Socialism, as economic practice, will always necessarily fail. No group of people can ever possess the collective information of the entire market, and so they will never be able to accurately allocate resources and set prices.

Count the cost: social justice


Costs are not fun. Instead of counting them we tend to ignore them, to our own detriment. Thomas Sowell, in his book The Quest for Cosmic Justice, presents the case for counting costs in the arena of social justice. American’s today are obsessed with justice, objectively a good thing, but it’s important to be clear about what we mean by ‘justice.’ Sowell notes that instead of the traditional concept, we’ve become more and more enamored with a cosmic, god-like, concept of justice. Traditional justice is the right to a fair trial, it’s a process, it follows a set of rules, and it’s divorced from outcomes. A prime example of traditional justice exists in sports: everyone is measured by the same set of rules while the outcome is up for grabs. It doesn’t matter where a player has come from, what advantages or disadvantages they’ve benefited from or had to overcome, justice in the game is only concerned with whether or not players are fairly and equally evaluated according to the rules. That’s traditional justice. Cosmic justice, on the other hand, is unsatisfied with disparate outcomes. The fact is that some people, through no merit of their own, benefit from growing up in healthy and/or wealthy families with great access to education and opportunities while others, through no fault of their own, are inhibited by growing up in dysfunctional and/or poor families with limited access to education and opportunities. The term ‘privilege’ has been popularized in reference to this. Instead of creating a fair set of rules universally applicable, cosmic justice is concerned with promoting equal outcomes. Most of us would agree that the fact that some people are born into bad situations is not ideal and seems unfair, so the pursuit of cosmic justice feels right. The important question is not about fairness though, the question which must be considered is, what’s the cost?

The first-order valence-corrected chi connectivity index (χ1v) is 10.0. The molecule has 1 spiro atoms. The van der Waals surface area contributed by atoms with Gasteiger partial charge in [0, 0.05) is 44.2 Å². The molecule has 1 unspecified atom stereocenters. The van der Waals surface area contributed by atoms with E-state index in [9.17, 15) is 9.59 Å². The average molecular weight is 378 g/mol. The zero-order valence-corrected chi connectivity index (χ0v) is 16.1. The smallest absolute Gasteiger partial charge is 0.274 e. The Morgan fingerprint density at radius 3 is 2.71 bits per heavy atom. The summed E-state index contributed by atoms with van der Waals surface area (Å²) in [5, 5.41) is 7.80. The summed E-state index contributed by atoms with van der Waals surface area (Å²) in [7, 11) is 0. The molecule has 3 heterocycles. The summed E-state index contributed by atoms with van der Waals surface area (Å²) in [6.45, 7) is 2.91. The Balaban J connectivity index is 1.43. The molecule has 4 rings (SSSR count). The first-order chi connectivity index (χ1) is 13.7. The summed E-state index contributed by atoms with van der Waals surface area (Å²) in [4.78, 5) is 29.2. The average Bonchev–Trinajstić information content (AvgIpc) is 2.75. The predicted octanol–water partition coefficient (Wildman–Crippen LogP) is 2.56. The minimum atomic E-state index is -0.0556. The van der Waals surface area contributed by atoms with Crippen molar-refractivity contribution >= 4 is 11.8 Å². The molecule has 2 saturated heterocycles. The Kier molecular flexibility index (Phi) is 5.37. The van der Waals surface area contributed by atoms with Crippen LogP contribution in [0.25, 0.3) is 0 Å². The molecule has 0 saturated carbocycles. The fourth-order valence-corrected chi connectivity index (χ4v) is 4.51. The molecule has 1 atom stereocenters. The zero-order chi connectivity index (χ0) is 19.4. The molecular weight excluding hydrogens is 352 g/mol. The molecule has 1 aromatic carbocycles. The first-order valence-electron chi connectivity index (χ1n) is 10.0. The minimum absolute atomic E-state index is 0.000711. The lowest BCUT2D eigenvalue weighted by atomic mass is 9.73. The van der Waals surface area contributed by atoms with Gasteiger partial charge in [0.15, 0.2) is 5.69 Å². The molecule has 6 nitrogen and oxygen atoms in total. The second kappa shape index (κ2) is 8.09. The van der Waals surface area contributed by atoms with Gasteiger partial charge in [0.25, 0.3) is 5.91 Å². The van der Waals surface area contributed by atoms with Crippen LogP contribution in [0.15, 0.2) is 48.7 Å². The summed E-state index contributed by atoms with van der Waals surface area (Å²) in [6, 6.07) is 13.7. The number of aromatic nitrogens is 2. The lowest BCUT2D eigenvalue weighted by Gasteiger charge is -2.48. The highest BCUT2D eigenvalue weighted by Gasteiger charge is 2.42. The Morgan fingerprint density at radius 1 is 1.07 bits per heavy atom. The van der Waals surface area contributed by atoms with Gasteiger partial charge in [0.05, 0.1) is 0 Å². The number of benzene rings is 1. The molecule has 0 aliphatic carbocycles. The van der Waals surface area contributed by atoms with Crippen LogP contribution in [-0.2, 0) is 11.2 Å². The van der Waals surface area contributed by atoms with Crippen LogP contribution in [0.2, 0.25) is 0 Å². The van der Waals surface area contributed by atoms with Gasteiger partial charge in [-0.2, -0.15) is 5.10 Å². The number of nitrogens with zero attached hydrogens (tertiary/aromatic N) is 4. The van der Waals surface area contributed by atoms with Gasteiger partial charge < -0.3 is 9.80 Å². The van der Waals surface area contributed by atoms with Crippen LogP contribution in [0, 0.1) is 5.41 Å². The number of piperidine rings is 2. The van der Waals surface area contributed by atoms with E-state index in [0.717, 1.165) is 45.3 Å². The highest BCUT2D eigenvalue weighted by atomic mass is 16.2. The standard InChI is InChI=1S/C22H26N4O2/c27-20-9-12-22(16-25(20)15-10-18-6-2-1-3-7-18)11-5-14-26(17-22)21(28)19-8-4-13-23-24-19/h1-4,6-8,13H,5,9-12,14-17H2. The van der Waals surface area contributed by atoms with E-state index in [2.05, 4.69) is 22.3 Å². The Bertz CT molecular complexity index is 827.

The costs of traditional justice are straightforward. We pay taxes to fund judges, courthouses, law enforcement, prisons, etc. Our taxes fund the system of law. We elect rulers and authorities who (ideally) structure fair laws to the benefit of the people. It’s scalable and achievable, albeit imperfectly. The costs of cosmic justice are much more nebulous and far-reaching. One example can be seen in the concept of reparations, forcing people today to pay for injustices done in the past, even generations in the past. It’s not fair that people were subject to slavery and served other people, for free, often for fear of their own lives. It’s not fair that families were separated from each other. It’s not fair that people were denigrated, stripped of their dignity and freedom, treated like livestock, even hunted like animals. The whole thing reeks of evil and we feel a desire to fix it. It seems like reparations could be helpful for righting past wrongs, or the least it’s better to do something than nothing. In order to execute this urge to right past wrongs, a whole other set of questions must be answered: Who gets paid? Who has to pay? How much? For how long? At what point or amount will the reparations be sufficient to remedy the incredible injustice of slavery? Who will decide all of this? Who has the insight and understanding to fairly distribute the reparations? Reparations, and social justice more broadly, is not merely a question of morality (an incredibly divisive question on its own), it’s a question of reality. The cost of social justice is beyond the scope of humanity to conjure, let alone pay. We can’t understand the depth of the injustices we seek to remedy, and if we could we would still never be able to apply an appropriate amount of money to achieve ultimate justice. Money has nothing to do with justice! The fact is that injustice exists in our world. The question is, as Sowell states, “What lies within our knowledge and control, given that we are only human, with all the severe limitations which that implies?” (P21) Social justice is not something humanity is equipped to adjudicate, we are not God.